A “Search and Destroy” Mission Against Down Syndrome Babies

A “Search and Destroy” Mission Against Down Syndrome Babies

R. Albert Mohler, Jr.
January 22, 2007

“What did Jon Will and the more than 350,000 American citizens like him do to tick off the American College of Obstetricians and Gynecologists? It seems to want to help eliminate from America almost all of a category of citizens, a category that includes Jon.”

Those are the opening words of George F. Will’s powerful column published in the January 29, 2007 issue of Newsweek. Will writes with unusual passion — as well he should. He writes not only as an influential columnist, but as Jon Will’s father. Jon Will has Down syndrome.

The American College of Obstetricians and Gynecologists is now calling for all pregnant women to be tested for Down syndrome. Here is a section of the ACOG’s press release:

All pregnant women, regardless of their age, should be offered screening for Down syndrome, according to a new Practice Bulletin issued today by The American College of Obstetricians and Gynecologists (ACOG). Previously, women were automatically offered genetic counseling and diagnostic testing for Down syndrome by amniocentesis or chorionic villus sampling (CVS) if they were 35 years and older.

The new ACOG guidelines recommend that all pregnant women consider less invasive screening options for assessing their risk for Down syndrome, a common disorder that is caused by an extra chromosome and can result in congenital heart defects and mental retardation. Screening for Down syndrome should occur before the 20th week of pregnancy.

Here is how Will sees it:

The ACOG guidelines are formally neutral concerning what decisions parents should make on the basis of the information offered. But what is antiseptically called “screening” for Down syndrome is, much more often than not, a search-and-destroy mission: At least 85 percent of pregnancies in which Down syndrome is diagnosed are ended by abortions.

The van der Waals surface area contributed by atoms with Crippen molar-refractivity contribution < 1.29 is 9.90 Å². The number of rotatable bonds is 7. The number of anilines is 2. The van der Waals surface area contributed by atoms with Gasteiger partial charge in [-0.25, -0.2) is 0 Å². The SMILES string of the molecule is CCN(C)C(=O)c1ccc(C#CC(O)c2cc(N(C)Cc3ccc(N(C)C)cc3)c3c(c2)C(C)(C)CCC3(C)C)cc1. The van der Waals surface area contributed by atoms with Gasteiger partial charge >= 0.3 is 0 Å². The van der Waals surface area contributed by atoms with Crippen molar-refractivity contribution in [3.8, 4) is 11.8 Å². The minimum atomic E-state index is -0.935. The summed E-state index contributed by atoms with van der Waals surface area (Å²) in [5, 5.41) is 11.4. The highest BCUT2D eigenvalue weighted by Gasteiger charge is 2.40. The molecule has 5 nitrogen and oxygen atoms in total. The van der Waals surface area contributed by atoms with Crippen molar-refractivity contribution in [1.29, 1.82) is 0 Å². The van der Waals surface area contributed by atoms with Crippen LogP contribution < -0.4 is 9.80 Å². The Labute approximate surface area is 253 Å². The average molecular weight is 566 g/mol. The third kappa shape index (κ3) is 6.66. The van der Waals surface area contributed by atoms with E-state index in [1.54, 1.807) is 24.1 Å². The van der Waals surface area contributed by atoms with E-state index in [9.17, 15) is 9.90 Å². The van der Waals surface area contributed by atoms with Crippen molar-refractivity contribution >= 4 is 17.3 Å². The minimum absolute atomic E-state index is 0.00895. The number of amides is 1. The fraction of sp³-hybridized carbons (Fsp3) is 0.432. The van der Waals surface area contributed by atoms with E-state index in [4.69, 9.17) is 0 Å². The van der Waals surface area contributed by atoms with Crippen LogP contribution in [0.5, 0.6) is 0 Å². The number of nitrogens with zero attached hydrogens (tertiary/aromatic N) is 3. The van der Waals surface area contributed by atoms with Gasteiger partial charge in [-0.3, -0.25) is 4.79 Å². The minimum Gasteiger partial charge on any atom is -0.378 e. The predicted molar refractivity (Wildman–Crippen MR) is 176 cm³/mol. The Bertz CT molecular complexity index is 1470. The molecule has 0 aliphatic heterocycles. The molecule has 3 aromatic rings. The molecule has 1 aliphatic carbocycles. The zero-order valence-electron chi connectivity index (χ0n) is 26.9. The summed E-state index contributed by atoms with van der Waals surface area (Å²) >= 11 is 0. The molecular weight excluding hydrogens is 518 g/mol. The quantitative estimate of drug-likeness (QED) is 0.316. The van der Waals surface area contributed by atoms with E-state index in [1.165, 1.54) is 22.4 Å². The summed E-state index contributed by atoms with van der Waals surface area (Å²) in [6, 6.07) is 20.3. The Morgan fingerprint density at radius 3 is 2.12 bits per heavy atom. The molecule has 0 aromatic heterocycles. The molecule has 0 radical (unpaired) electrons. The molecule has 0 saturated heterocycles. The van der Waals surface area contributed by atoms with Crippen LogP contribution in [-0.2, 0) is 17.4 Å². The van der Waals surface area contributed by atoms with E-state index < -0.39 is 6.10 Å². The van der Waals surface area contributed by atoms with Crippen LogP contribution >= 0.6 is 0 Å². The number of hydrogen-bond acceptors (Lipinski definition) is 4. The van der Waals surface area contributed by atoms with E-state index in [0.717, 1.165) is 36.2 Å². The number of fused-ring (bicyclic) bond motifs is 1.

Will is precisely right. This is a “search and destroy mission” aimed at the elimination of Down syndrome births. The screening is not value-neutral. America has seen a radical drop in Down syndrome births — not because the syndrome has disappeared, but because the babies are being aborted

The pattern grows more clear when women who are told that their babies are likely to have Down syndrome are just not seen again by their obstetrician. The next stop is the abortionist.

Some even suggest that parents advised of this diagnosis have a “duty to abort” the baby, so that they do not inflict the world with another individual marked by Down syndrome. As George Neumayr commented in 2005, “Each year in America fewer and fewer disabled infants are born. The reason is eugenic abortion. Doctors and their patients use prenatal technology to screen unborn children for disabilities, then they use that information to abort a high percentage of them. Without much scrutiny or debate, a eugenics designed to weed out the disabled has become commonplace.”

The world would be a poorer place without Jon Will and other Americans with Down syndrome. Many eventually lead independent lives and all deserve our love, respect, protection, and care.

Who else would we eliminate by prenatal testing and abortion? Which category of human beings is targeted for the next genetic “search and destroy mission?”

R. Albert Mohler, Jr.

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